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  • /etc/resolv.conf contains a nameserver that is alive (as reported by the ping command)
  • host or nslookup is able to resolve google.com

    $ host google.com
    google.com has address
    google.com has address
    $ nslookup google.com
    Non-authorative answer:
    Name:   google.com
    Name:   google.com
  • ping or telnet is not able to resolve google.com

    $ ping google.com
    ping: unknown host google.com
    $ telnet google.com
    google.com: node name or service name not known
share|improve this question

It seems ping and telnet were unable to resolve hostnames, because they were not querying the configured DNS server (host and nslookup seem to be using different DNS querying code), the solution is to:

Overwrite /etc/nsswitch.conf with /etc/nsswitch.dns:

cp /etc/nsswitch.dns /etc/nsswitch.conf
share|improve this answer
Ideally you should copy /etc/nsswitch.dns over to /etc/nsswitch.conf, this is the normal and documented way to set up your system to use DNS, among creating the /etc/resolv.conf – BitsOfNix Jun 10 '13 at 15:00
It also depends how you installed Solaris. If at the interactive installer, or in sysidcfg, you specify DNS, nsswitch.conf should already be configured properly. – James O'Gorman Jun 10 '13 at 15:54
@AlexandreAlves Thanks, I have updated the answer. – Adam Siemion Jun 10 '13 at 16:44
@JamesO'Gorman Since I have very little experience with Solaris, I admit that maybe I missed it during the installation. But still it is really surprising that this is not set by default. – Adam Siemion Jun 10 '13 at 16:48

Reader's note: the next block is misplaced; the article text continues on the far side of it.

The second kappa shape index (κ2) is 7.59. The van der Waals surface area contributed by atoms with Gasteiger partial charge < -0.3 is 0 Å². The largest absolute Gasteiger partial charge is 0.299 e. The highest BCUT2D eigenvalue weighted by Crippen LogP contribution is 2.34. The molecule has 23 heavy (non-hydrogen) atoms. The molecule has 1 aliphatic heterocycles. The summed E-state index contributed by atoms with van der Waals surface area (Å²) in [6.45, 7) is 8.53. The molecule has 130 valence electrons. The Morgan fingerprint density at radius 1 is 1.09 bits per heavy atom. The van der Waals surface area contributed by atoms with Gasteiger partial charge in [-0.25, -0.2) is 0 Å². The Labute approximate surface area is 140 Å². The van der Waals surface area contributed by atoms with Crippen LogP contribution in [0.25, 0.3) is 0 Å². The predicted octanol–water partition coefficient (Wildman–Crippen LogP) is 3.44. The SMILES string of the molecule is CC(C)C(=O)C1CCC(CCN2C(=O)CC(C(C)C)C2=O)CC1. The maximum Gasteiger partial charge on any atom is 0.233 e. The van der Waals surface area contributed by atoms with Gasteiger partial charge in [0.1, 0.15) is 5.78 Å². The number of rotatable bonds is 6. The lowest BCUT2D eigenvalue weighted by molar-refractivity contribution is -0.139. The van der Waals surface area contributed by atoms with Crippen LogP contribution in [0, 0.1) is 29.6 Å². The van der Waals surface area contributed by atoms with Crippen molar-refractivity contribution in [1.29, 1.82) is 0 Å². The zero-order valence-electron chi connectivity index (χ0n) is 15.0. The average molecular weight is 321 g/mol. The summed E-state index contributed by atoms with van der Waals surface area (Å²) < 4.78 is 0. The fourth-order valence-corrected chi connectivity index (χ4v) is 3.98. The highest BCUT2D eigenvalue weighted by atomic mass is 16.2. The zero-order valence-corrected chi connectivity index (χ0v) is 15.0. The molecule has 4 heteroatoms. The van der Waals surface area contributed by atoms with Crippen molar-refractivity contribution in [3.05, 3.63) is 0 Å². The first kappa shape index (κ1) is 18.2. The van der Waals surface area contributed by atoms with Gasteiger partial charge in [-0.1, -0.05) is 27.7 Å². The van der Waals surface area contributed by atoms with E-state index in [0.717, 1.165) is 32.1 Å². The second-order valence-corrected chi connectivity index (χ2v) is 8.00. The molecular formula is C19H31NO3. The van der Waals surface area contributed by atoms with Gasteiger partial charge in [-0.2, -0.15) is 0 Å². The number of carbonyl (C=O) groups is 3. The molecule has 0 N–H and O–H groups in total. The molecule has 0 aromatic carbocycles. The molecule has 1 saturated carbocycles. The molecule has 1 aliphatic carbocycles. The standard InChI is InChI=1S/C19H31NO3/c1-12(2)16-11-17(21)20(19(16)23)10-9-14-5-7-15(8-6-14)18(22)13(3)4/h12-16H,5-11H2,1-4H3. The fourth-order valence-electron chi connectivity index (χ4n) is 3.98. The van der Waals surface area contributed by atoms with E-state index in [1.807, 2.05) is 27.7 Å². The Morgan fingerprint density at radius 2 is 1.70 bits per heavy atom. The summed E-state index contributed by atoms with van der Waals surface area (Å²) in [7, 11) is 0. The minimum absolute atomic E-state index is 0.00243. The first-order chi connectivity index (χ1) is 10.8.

@AdamSiemion keep in mind that many of Solaris' largest customers are closed environments where DNS may not necessarily be used, and instead NIS holds sway. (or LDAP sometimes). Sun used to focus most of it's energy on it's top 50 customers. DNS stuff was added for the rest of their customers, but not made the default, because revenue from the top 50 > the rest. Oracle likely plays a similar game. – Tim Kennedy Jun 11 '13 at 13:01

Adam, you do not tell us what version of Solaris you're using.

All host lookup on Solaris goes through the Solaris Naming Service daemon. The only exception is nslookup which does a direct DNS query against a DNS server. The Naming Service daemon basically acts as a cache of naming information. Other operating systems have similar services. The Solaris Naming Service is configured in the /etc/nsswitch.conf file.

I really, really hope you are on an older version, such as Solaris 10 or before. Otherwise you've now manually edited a file you are no longer supposed to edit : the /etc/nsswitch.conf file.

Anyway, lets say you are on Solaris 10 or older: Your /etc/nsswitch.conf should have an entry like this:

hosts:  files dns

This tells the Solaris Naming Service that hosts should be looked up first in the local file (i.e. /etc/hosts) and then in DNS. You can of course also only have "dns" here but people will normally want it so that /etc/hosts can override what is in DNS.

You may now have to restart the naming service daemon:

svcadm restart /system/name-service-cache

You can always verify your naming service setup with the Solaris getent command:

getent hosts google.com

The getent command verifies that the Solaris Naming Service works as you expect. You cannot use nslookup to verify this.

If your are on Solaris 11 then you can use nolan600's answer to this question. The getent command also applies to Solaris 11.

Hope you can use some of this.

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